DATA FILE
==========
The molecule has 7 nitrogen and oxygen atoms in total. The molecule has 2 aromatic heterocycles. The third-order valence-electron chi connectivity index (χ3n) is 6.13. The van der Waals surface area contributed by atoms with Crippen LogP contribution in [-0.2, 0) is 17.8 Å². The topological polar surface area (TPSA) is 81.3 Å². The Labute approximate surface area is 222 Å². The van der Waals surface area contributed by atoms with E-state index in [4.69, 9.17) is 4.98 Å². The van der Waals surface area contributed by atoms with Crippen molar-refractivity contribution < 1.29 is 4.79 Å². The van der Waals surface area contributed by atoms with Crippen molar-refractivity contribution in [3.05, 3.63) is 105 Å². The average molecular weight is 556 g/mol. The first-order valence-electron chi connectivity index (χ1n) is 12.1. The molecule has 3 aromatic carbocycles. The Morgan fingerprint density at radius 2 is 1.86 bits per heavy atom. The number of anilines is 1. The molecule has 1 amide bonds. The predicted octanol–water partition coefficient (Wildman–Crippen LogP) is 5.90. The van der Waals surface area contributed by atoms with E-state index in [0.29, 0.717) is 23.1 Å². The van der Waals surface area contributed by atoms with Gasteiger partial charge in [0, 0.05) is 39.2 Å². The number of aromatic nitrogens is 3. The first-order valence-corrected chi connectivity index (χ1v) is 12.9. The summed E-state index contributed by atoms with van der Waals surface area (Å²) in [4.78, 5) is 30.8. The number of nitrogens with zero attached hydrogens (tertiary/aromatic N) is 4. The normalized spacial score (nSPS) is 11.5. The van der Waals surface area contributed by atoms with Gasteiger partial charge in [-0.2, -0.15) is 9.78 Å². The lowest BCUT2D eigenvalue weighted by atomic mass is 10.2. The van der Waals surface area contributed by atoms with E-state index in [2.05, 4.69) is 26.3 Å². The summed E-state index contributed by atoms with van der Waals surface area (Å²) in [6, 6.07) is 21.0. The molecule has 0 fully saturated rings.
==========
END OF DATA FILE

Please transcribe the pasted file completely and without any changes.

The molecule has 7 nitrogen and oxygen atoms in total. The molecule has 2 aromatic heterocycles. The third-order valence-electron chi connectivity index (χ3n) is 6.13. The van der Waals surface area contributed by atoms with Crippen LogP contribution in [-0.2, 0) is 17.8 Å². The topological polar surface area (TPSA) is 81.3 Å². The Labute approximate surface area is 222 Å². The van der Waals surface area contributed by atoms with E-state index in [4.69, 9.17) is 4.98 Å². The van der Waals surface area contributed by atoms with Crippen molar-refractivity contribution < 1.29 is 4.79 Å². The van der Waals surface area contributed by atoms with Crippen molar-refractivity contribution in [3.05, 3.63) is 105 Å². The average molecular weight is 556 g/mol. The first-order valence-electron chi connectivity index (χ1n) is 12.1. The molecule has 3 aromatic carbocycles. The Morgan fingerprint density at radius 2 is 1.86 bits per heavy atom. The number of anilines is 1. The molecule has 1 amide bonds. The predicted octanol–water partition coefficient (Wildman–Crippen LogP) is 5.90. The van der Waals surface area contributed by atoms with E-state index in [0.29, 0.717) is 23.1 Å². The van der Waals surface area contributed by atoms with Gasteiger partial charge in [0, 0.05) is 39.2 Å². The number of aromatic nitrogens is 3. The first-order valence-corrected chi connectivity index (χ1v) is 12.9. The summed E-state index contributed by atoms with van der Waals surface area (Å²) in [4.78, 5) is 30.8. The number of nitrogens with zero attached hydrogens (tertiary/aromatic N) is 4. The normalized spacial score (nSPS) is 11.5. The van der Waals surface area contributed by atoms with Gasteiger partial charge in [-0.2, -0.15) is 9.78 Å². The lowest BCUT2D eigenvalue weighted by atomic mass is 10.2. The van der Waals surface area contributed by atoms with E-state index in [2.05, 4.69) is 26.3 Å². The summed E-state index contributed by atoms with van der Waals surface area (Å²) in [6, 6.07) is 21.0. The molecule has 0 fully saturated rings.